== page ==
Previous studies had reported that different training programs (including swimming) could be effective and stimulate processes improving stereotypical behavior [17,27]. Here, we had shown in T2 a significant reduction in the frequency of stereotypy in all groups. Indeed, it was suggested that the comparison of physical stimulus obtained through physical activities to that obtained through stereotyping for children with autism can lead to stereotyping reductions [39]. Socialization was a crucial element of our programs for children with ASD. Likewise, it was demonstrated that the reduction in stereotypical behavior is in relation to physical activities [46,47], which also contributes to social integration in children with ASD, through its effect on reducing behavior problems [46]. Good interaction between each child and coach was noted with the eye contact, synergy during games or technical exercises and paying attention.
Therefore, the progress in the control group and in the experimental groups, in stereotyped and emotional behavior, demonstrates the greater importance of the social aspect widely implemented in training programs, compared to the type of training itself. Only two studies reported emotional changes in children with ASD after aquatic therapy intervention; implementation of a 10-week water program on children with ASD resulted in larger positive changes in social and physical functioning, and smaller changes in emotional and school functioning [23,42]. Therefore, our results, which show that in T2 there are no evident differences in the emotional response in the experimental groups compared to the controls, would, at the moment, be consistent with the previous observations.
In conclusion, our results showed that the aquatic training programs, regardless of the methodologies, were effective in children with ASD. In fact, children with movement difficulties experience more success in attaining movement skills and control skills in an aquatic environment compared to a land-based setting. The buoyancy of water and its decreased gravity effects may allow an individual to exercise motor skills more easily. In addition, pools, especially those in community settings, offer an important occasion for participation and social interaction [6,25].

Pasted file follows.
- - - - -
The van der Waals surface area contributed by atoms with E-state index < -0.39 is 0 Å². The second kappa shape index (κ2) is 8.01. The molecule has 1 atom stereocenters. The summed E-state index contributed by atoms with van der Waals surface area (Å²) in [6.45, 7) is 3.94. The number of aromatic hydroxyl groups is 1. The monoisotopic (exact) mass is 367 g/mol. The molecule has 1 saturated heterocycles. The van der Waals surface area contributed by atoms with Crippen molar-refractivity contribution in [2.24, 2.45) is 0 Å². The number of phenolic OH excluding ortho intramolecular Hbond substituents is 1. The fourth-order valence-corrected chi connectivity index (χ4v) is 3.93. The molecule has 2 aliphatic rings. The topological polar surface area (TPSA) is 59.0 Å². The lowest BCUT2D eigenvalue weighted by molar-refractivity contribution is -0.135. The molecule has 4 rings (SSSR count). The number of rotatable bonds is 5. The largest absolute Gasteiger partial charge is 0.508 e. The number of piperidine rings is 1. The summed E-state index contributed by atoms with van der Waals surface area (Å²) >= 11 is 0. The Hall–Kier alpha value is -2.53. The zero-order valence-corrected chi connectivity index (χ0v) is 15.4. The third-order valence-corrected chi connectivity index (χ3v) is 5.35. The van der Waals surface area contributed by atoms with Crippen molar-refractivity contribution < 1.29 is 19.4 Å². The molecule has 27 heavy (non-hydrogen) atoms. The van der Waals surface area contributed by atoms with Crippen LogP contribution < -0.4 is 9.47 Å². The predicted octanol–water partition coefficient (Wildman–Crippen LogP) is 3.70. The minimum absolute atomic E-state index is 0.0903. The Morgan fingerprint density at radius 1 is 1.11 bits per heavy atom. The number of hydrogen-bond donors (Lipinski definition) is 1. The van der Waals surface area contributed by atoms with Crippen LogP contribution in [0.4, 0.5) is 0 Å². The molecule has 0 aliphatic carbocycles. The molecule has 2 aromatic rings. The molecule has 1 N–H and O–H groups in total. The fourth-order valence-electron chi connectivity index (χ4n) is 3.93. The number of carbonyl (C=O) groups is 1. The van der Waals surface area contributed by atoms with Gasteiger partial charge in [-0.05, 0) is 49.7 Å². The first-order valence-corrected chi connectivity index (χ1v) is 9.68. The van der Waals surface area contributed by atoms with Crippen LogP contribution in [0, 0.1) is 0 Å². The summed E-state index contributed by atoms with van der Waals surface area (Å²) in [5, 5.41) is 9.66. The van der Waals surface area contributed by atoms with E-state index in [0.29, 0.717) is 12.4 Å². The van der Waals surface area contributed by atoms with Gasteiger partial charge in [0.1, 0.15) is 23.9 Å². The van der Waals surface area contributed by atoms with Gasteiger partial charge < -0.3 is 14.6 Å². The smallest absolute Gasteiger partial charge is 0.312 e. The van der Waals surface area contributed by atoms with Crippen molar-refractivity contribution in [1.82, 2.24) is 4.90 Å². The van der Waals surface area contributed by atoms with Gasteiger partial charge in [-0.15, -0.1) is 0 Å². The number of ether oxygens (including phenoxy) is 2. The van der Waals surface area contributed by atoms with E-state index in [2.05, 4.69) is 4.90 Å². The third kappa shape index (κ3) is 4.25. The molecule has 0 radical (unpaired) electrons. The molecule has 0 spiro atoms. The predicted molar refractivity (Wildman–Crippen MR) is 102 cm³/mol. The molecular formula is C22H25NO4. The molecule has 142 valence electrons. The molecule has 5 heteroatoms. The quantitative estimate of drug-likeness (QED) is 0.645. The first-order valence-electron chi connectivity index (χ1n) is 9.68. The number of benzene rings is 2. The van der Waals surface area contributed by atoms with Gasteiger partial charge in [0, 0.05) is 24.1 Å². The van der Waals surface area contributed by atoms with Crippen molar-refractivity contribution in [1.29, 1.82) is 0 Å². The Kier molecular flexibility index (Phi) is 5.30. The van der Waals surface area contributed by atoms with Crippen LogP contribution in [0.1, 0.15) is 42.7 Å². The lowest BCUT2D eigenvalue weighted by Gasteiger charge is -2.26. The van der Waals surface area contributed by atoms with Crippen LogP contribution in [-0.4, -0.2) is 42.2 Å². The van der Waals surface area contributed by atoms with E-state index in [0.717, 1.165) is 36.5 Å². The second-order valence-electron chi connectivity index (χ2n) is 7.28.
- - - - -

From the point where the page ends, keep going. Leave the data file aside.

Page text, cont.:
We recognize an important limitation of this study. Although the statistical analysis revealed that a total sample size of 21 would be sufficient to find significant differences, objectively, the number of participants is still relatively small. However, the results encourage future randomized trials with larger sample sizes carefully controlled also for sex differences and for other relevant demographic variables. Finally, the survey lasted only 8 weeks, and we recognize that longer training periods may be required to achieve greater emotion regulation and stereotypy skills.
Our results showed the effectiveness of both training programs in enhancing several functional behaviors as well as swimming skills of children with ASD, suggesting that aquatic-training treatment is a viable approach for promoting positive changes in relevant aspects of ASD. Therefore, aquatic therapies can be effectively combined with the standard-of-care treatment of ASD, not only for its physical but also for its social, emotional, and functional effects.

5. Conclusions

Overall, the findings provide additional evidence suggesting the effectiveness of the beneficial effects of aquatic activities on motor and social skills, supporting the hypothesis that the motor and intellectual domains are highly interrelated in individuals with ASD. Although the present study does not provide definitive proof of the efficacy of aquatic training in treating emotional impairments in autism, it suggests that both training modalities are viable approaches for enhancing gross motor skills in autistic children. Our results suggest that both training programs could be implemented in the educational and vocational treatment of children with ASD to promote not only their physical but also their social, emotional, and functional effects.

Author Contributions

Conceptualization and methodology, H.M., B.S., O.S. and Y.H.; formal analysis, H.M., B.S. and O.S.; investigation, H.M., B.S. and Y.H.; data curation, H.M. and B.S.; writing—original draft preparation, H.M. and B.S.; writing—review and editing, S.M., E.B., A.M., K.W. and B.K.; visualization, E.B., A.M., K.W. and B.K.; supervision, E.B., A.M., K.W. and B.K.; project administration, H.M. All authors have read and agreed to the published version of the manuscript.

Funding

This research received no specific grant from any funding agency in the public, commercial or not-for-profit sectors.

Institutional Review Board Statement

All procedures performed in this study were in accordance with the ethical standards of the Declaration of Helsinki. This study was approved by the local research ethics committee (approval No. 015/2020).

Informed Consent Statement